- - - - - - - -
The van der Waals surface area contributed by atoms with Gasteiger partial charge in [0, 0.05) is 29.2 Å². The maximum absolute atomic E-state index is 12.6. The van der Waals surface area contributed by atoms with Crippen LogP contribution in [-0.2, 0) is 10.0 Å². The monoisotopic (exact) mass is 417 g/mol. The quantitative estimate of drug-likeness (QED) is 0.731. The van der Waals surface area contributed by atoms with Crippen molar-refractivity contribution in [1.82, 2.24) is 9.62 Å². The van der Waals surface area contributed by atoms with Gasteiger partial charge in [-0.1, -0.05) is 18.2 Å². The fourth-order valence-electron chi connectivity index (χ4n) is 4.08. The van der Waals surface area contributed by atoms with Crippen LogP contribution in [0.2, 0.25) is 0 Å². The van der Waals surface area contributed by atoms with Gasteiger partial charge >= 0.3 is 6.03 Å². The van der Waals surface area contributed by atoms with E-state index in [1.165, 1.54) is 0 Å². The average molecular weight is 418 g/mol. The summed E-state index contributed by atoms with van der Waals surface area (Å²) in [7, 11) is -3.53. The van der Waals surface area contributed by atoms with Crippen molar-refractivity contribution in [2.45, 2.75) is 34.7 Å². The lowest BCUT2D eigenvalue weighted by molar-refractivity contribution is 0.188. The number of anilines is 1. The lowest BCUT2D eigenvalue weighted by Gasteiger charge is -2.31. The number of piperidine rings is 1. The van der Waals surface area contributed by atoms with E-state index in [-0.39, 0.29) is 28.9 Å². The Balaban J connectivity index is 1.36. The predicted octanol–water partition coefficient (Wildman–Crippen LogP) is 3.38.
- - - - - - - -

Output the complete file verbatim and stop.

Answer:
The van der Waals surface area contributed by atoms with Gasteiger partial charge in [0, 0.05) is 29.2 Å². The maximum absolute atomic E-state index is 12.6. The van der Waals surface area contributed by atoms with Crippen LogP contribution in [-0.2, 0) is 10.0 Å². The monoisotopic (exact) mass is 417 g/mol. The quantitative estimate of drug-likeness (QED) is 0.731. The van der Waals surface area contributed by atoms with Crippen molar-refractivity contribution in [1.82, 2.24) is 9.62 Å². The van der Waals surface area contributed by atoms with Gasteiger partial charge in [-0.1, -0.05) is 18.2 Å². The fourth-order valence-electron chi connectivity index (χ4n) is 4.08. The van der Waals surface area contributed by atoms with Crippen LogP contribution in [0.2, 0.25) is 0 Å². The van der Waals surface area contributed by atoms with Gasteiger partial charge >= 0.3 is 6.03 Å². The van der Waals surface area contributed by atoms with E-state index in [1.165, 1.54) is 0 Å². The average molecular weight is 418 g/mol. The summed E-state index contributed by atoms with van der Waals surface area (Å²) in [7, 11) is -3.53. The van der Waals surface area contributed by atoms with Crippen molar-refractivity contribution in [2.45, 2.75) is 34.7 Å². The lowest BCUT2D eigenvalue weighted by molar-refractivity contribution is 0.188. The number of anilines is 1. The lowest BCUT2D eigenvalue weighted by Gasteiger charge is -2.31. The number of piperidine rings is 1. The van der Waals surface area contributed by atoms with E-state index in [-0.39, 0.29) is 28.9 Å². The Balaban J connectivity index is 1.36. The predicted octanol–water partition coefficient (Wildman–Crippen LogP) is 3.38.